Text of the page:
Why NYMA?

In the late 19th century when the New York Military Academy was formed, military high schools were a popular career gateway to the service academies and a promising military career. After the Vietnam War, hundreds of military schools began to fall on hard times because some of the pride associated with the military was lost. Today the New York Military Academy is the only military secondary school left in the Northeast. Recently, military schools are receiving renewed attention in part because they have something important to offer beyond a career gateway.

When President Trump won the Republican nomination and the national election, many journalists visited his alma mater, the New York Military Academy. They wanted to find out what is special about a secondary military school. Many said their audiences don’t know about military schools because they don’t have these types of academies in their region of the country. Across the U.S. it seems few people know about the value of military schools. Most people incorrectly assume that military schools are similar to reform schools and are just one step away from prison. As a child they might have been threatened with a common parental admonishment: “Misbehave like that again and you will be going to military school!” In this way military schools have received an undeserved poor reputation as a place primarily of discipline. Parents might also think of them as institutions where behavioral problems are addressed so cadets can then be marched off to combat. This is certainly not true of military academies today.

The founder of the NYMA, Charles Jefferson Wright, assembled a great staff in the 1890’s. They consisted mainly of graduates from Yale who were committed to train future military officers before they entered West Point or another service academy. By the 1920’s however, the New York Military Academy was no longer just focusing on educating cadets for a future military career. Most of the students went on to study at a university so the academy refocused on promoting “The Six C’s”. The Six C’s are core values that empower students to achieve their goals and the goals of our community. These values are summarized below:


Confidence – empowering students to try hard to succeed

Character – holding cadets to high standards for behavior even in challenging conditions

Craft – forcing ourselves to pay attention to detail and earn the respect of a community

Cooperation – learning to complete tasks using all available resources as a team

Compassion – stepping up to help others in need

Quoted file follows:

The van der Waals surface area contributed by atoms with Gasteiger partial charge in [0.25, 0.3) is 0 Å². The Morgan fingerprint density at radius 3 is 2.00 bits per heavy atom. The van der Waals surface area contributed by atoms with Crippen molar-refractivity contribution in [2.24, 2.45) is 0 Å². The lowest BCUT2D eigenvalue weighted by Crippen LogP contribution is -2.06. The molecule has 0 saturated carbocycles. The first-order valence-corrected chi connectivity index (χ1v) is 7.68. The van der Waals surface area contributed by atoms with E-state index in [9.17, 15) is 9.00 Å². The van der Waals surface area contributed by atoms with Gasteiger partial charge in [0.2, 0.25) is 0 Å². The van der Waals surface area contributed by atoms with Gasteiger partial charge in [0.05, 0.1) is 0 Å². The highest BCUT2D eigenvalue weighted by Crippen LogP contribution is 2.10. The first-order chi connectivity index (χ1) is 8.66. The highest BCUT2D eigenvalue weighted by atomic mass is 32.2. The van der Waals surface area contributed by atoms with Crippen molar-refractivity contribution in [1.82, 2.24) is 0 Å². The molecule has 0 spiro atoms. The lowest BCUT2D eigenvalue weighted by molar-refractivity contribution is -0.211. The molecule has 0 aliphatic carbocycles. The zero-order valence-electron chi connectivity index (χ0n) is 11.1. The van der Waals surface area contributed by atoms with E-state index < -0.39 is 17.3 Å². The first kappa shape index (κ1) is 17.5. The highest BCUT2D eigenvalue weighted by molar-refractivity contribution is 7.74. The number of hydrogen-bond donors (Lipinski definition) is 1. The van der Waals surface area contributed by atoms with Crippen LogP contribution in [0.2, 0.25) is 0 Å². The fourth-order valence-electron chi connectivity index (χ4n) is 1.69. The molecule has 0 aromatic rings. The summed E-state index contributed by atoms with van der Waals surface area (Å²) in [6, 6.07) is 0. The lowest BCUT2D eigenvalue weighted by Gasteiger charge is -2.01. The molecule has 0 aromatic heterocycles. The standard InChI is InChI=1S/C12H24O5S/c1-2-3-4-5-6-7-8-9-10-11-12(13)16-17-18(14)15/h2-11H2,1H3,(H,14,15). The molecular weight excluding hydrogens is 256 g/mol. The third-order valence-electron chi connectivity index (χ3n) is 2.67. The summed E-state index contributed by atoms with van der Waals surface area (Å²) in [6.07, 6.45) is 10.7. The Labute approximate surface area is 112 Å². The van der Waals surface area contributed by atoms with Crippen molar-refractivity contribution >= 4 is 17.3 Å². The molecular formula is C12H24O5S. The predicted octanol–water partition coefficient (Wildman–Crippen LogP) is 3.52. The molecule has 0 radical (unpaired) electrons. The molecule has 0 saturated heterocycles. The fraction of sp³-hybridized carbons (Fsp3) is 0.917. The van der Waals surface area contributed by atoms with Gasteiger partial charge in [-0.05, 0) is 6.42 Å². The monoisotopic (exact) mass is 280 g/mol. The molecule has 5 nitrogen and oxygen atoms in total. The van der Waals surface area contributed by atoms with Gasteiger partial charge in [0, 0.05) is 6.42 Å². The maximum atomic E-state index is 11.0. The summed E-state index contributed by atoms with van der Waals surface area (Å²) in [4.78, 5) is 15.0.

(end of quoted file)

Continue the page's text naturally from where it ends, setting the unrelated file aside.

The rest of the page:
Control – aligning behavior with long term goals – first with regard to oneself and then as a team leader


Cadets are trained to lead by these principles in the classroom, the workshop, the parade grounds, the sports fields, and the barracks. These behavioral and emotional values are instilled through an effective teaching approach that is popular today. Our students become well-developed through a classical almost Platonic approach to holistic education. This approach includes demanding academics (especially in science, creative arts, engineering, and math), a wide range of athletics and community service, and frequent leadership experience.

Peer to peer teaching, vertical mentoring, and authentic contexts make up the lifeblood of a military campus. Cadets are shaped not just by teachers and staff, but by the feedback from their own peers. As a result, they quickly mature into successful adults.

Schools are designed to make dreams come true; an aspiration of all, but a quality of few. Ironically, at a time when many potential parents are not considering military academies for their children, the Six C’s described above are now incredibly popular values for educators. This popularity stems from the empowerment they provide all students and that empowerment is the first major step in making dreams a reality.

At the New York Military Academy, we hold dear our standing as the American military school with the highest academic standards and a history of training leaders in politics, business, and the arts. Yet, above all else, we believe that the cultivation of the Six C’s in our cadets is our strongest claim to providing an excellent educational value whether you come from down the road or across the globe.

Hope to see you soon,

Jonathan Gastel

Assistant Superintendent, New York Military Academy